Cleric: Imambaras are for religious purposes only, NOT for tourists
LUCKNOW, India - Noted Shia cleric Maulana Kalbe Jawad has kicked up a controversy by saying the Bara Imambaras, popularly known as Bhool Bhulaiya and Chhota Imambara in Lucknow, are not meant for tou
LUCKNOW, India – Noted Shia cleric Maulana Kalbe Jawad has kicked up a controversy by saying the Bara Imambaras, popularly known as Bhool Bhulaiya and Chhota Imambara in Lucknow, are not meant for tourism.
His followers have locked its gates and declared that it will only be used for religious purposes and mourning during Moharram.
“The Imambaras are not meant for tourism. They are only for religious purposes like namaz and mourning. The authorities had thrown it open many decades ago for people to mint money. Although its earnings were not used for the welfare of poor Muslims, many officers became rich by siphoning off its income,” Jawad alleged.
The Imambaras are managed by Hussainabad and Allied Trust (HAT), which is controlled by the state government through Lucknow District Administration.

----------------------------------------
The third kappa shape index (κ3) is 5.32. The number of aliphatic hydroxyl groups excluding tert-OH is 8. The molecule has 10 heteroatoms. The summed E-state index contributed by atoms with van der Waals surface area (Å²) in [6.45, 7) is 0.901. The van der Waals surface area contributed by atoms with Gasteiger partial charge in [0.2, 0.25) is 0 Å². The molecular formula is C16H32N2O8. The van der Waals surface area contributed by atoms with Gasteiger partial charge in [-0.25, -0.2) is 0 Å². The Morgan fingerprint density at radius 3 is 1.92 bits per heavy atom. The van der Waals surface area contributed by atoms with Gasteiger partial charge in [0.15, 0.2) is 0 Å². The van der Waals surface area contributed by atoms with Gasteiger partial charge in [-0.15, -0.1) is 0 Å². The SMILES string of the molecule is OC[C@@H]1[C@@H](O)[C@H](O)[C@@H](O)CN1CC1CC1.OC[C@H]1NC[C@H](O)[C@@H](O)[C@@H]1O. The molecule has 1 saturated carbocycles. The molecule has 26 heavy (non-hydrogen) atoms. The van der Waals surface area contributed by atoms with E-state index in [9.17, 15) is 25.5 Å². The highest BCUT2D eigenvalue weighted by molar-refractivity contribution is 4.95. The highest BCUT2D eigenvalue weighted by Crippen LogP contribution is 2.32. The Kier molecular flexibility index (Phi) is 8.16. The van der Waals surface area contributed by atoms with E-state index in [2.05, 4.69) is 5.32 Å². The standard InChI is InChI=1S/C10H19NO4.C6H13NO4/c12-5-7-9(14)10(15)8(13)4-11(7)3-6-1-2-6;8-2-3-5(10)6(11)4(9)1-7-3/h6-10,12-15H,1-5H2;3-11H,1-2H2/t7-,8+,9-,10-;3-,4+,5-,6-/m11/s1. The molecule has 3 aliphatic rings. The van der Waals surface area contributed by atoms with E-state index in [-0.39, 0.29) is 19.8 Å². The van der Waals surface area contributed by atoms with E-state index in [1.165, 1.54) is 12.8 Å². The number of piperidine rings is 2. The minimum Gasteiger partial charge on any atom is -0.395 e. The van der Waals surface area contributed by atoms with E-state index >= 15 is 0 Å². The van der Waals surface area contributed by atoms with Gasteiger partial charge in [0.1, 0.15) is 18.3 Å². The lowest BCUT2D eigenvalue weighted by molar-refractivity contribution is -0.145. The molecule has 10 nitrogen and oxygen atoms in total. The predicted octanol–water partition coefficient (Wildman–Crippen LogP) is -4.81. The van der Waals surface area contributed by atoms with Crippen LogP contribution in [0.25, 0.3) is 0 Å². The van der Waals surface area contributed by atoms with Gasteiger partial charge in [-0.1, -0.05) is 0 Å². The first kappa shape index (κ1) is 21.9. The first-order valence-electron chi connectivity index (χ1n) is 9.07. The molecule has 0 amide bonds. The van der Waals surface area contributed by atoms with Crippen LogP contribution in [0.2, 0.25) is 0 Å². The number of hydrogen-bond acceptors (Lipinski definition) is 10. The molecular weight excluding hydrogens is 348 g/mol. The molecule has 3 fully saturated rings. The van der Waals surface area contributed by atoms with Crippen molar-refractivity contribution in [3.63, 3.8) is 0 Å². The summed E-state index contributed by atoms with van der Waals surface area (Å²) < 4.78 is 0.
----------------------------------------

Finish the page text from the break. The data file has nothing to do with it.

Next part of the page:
Jawad is Imam-e-Juma of Asifi Masjid on the premises of Bhool Bhuliaya.
His followers have also launched protests and are holding a demonstration near the Imambara to mount pressure on the Samajwadi Party government to remove Waseem Rizvi from the post of chairman of Shia Muslim Waqf Board.
Reacting to Jawad’s statement, Rizvi said: “The two Imambaras had been thrown open for the tourists many decades ago. Since then thousands of tourists from across the country come here to see the monuments. It is simply illegal to lock the gates of the monument and deprive the people from seeing it.”
“Instead of trying to impose a Talibani rule, those who have some grudges against us should talk to the government and reach a solution,” he said.
Bara Imambara was built by Asaf-ud-Daula, Nawab of Lucknow, in 1784 to provide jobs to the people who were suffering because of famine. The building is also known as Asafi Imambara.
The three-dimensional labyrinth with interconnected passages through 489 identical doorways is known as Bhool Bhulaiya (the labyrinth).
Since this occupies a major portion of the Imambara, the tourists conventionally refer the entire building as Bhool Bhulaiya.
A stranger cannot enter or come out of this passage without the help of a guide.